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Indiana Farm Bureau unveiling ads during Super Bowl

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It seems more and more insurance companies are taking to the television airwaves to promote their products in ad campaigns.

Who hasn’t seen the “Like a good neighbor, State Farm is there” or “We are Farmers” spots?

Add another campaign to the mix—this one developed by an Indianapolis agency and debuting during Sunday’s Super Bowl matchup between the Green Bay Packers and Pittsburgh Steelers. Super Bowl advertising is among the most-anticipated elements of the televised game.

Four different ads for Indiana Farm Bureau Insurance will be shown regionally during the matchup. The spots for the Indianapolis-based insurer are built around the slogan “stop knocking on wood.”

“Our campaign is tapping into what we found in our research—that most consumers aren’t all that up to speed on what type of coverage they have,” said Young & Laramore President Tom Denari. “When we asked them specifically, if they had a fire or accident, what would be covered, they clearly had no idea. They’re knocking on wood. They’re hoping it doesn’t happen.”

Indiana Farm Bureau signed a deal in August to make Young & Laramore its advertising agent of record. Farm Bureau officials said then that they discussed the job with several ad agencies, but chose Y&L because of the firm’s track record in Indiana and beyond.

Earlier last year, the firm recaptured the account for Columbus, Ohio-based Stanley Steemer, the nation’s largest flooring and upholstery cleaning company based on sales. And last month, it scored a national contract with Ohio-based Scotts LawnService.

The Farm Bureau ads feature real-life scenarios, such as what’s covered if an automobile is stolen or a wedding ring is lost.

The campaign is the property and casualty insurer’s most aggressive yet, said Tom Faulconer, senior vice president and chief marketing officer for the insurer, part of the national Farm Bureau network. The company employs 1,200 people in Indiana and wrote $486 million in premiums in 2009.

“We’re up against a crowded field with Geico and Progressive, and they’re spending millions and millions of dollars that we don’t have to spend,” he said. “We’re trying to differentiate ourselves.”

Thirty-second spots airing nationally on Fox during the game sold for about $3 million each. Indiana Farm Bureau’s ads will cost the company six figures, Young & Laramore's Denari said.

The spots unveiled during the Super Bowl will run throughout the year. Additional ads will be developed in the fall for next year, Denari said.

“We have always done more of a name-recognition, feel-good type of campaign,” Faulconer said. “This one’s a little more direct. It’s more than just branding.”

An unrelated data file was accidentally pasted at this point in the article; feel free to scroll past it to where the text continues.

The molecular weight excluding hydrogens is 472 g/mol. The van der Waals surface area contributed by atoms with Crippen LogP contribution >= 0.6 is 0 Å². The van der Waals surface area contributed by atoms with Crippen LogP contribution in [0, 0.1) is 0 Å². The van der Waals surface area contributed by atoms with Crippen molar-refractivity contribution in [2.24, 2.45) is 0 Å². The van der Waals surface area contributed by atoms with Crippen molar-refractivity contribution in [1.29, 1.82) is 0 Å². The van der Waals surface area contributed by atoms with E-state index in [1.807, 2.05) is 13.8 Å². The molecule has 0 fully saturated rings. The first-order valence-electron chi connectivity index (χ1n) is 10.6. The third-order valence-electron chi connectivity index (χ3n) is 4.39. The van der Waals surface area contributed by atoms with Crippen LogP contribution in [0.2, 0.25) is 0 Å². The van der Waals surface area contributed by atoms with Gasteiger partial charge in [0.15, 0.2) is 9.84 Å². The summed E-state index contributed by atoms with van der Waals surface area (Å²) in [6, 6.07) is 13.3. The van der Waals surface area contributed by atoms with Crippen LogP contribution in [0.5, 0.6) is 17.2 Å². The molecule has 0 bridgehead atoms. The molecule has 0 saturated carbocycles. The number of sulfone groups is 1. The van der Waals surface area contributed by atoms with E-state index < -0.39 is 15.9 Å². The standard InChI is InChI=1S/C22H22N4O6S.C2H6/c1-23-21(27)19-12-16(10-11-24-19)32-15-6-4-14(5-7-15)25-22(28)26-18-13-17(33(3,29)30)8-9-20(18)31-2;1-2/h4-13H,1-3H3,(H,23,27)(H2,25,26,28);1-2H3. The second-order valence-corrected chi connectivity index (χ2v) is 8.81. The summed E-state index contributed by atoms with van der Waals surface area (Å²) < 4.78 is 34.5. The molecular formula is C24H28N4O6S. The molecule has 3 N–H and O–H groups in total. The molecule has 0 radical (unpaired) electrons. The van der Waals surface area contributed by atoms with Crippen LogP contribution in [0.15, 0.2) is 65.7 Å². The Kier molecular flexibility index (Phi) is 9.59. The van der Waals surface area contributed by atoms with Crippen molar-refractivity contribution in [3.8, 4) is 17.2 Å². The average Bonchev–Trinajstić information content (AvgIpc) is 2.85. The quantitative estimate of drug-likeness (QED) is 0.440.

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  1. Of what value is selling alcoholic beverages to State Fair patrons when there are many families with children attending. Is this the message we want to give children attending and participating in the Fair, another venue with alooholic consumption onsite. Is this to promote beer and wine production in the state which are great for the breweries and wineries, but where does this end up 10-15 years from now, lots more drinkers for the alcoholic contents. If these drinks are so important, why not remove the alcohol content and the flavor and drink itself similar to soft drinks would be the novelty, not the alcoholic content and its affects on the drinker. There is no social or material benefit from drinking alcoholic beverages, mostly people want to get slightly or highly drunk.

  2. I did;nt know anyone in Indiana could count- WHY did they NOT SAY just HOW this would be enforced? Because it WON;T! NOW- with that said- BIG BROTHER is ALIVE in this Article-why take any comment if it won't appease YOU PEOPLE- that's NOT American- with EVERYTHING you indicated is NOT said-I can see WHY it say's o Comments- YOU are COMMIES- BIG BROTHER and most likely- voted for Obama!

  3. In Europe there are schools for hairdressing but you don't get a license afterwards but you are required to assist in turkey and Italy its 7 years in japan it's 10 years England 2 so these people who assist know how to do hair their not just anybody and if your an owner and you hire someone with no experience then ur an idiot I've known stylist from different countries with no license but they are professional clean and safe they have no license but they have experience a license doesn't mean anything look at all the bad hairdressers in the world that have fried peoples hair okay but they have a license doesn't make them a professional at their job I think they should get rid of it because stateboard robs stylist and owners and they fine you for the dumbest f***ing things oh ur license isn't displayed 100$ oh ur wearing open toe shoes fine, oh there's ONE HAIR IN UR BRUSH that's a fine it's like really? So I think they need to go or ease up on their regulations because their too strict

  4. Exciting times in Carmel.

  5. Twenty years ago when we moved to Indy I was a stay at home mom and knew not very many people.WIBC was my family and friends for the most part. It was informative, civil, and humerous with Dave the KING. Terri, Jeff, Stever, Big Joe, Matt, Pat and Crumie. I loved them all, and they seemed to love each other. I didn't mind Greg Garrison, but I was not a Rush fan. NOW I can't stand Chicks and all their giggly opinions. Tony Katz is to abrasive that early in the morning(or really any time). I will tune in on Saturday morning for the usual fun and priceless information from Pat and Crumie, mornings it will be 90.1

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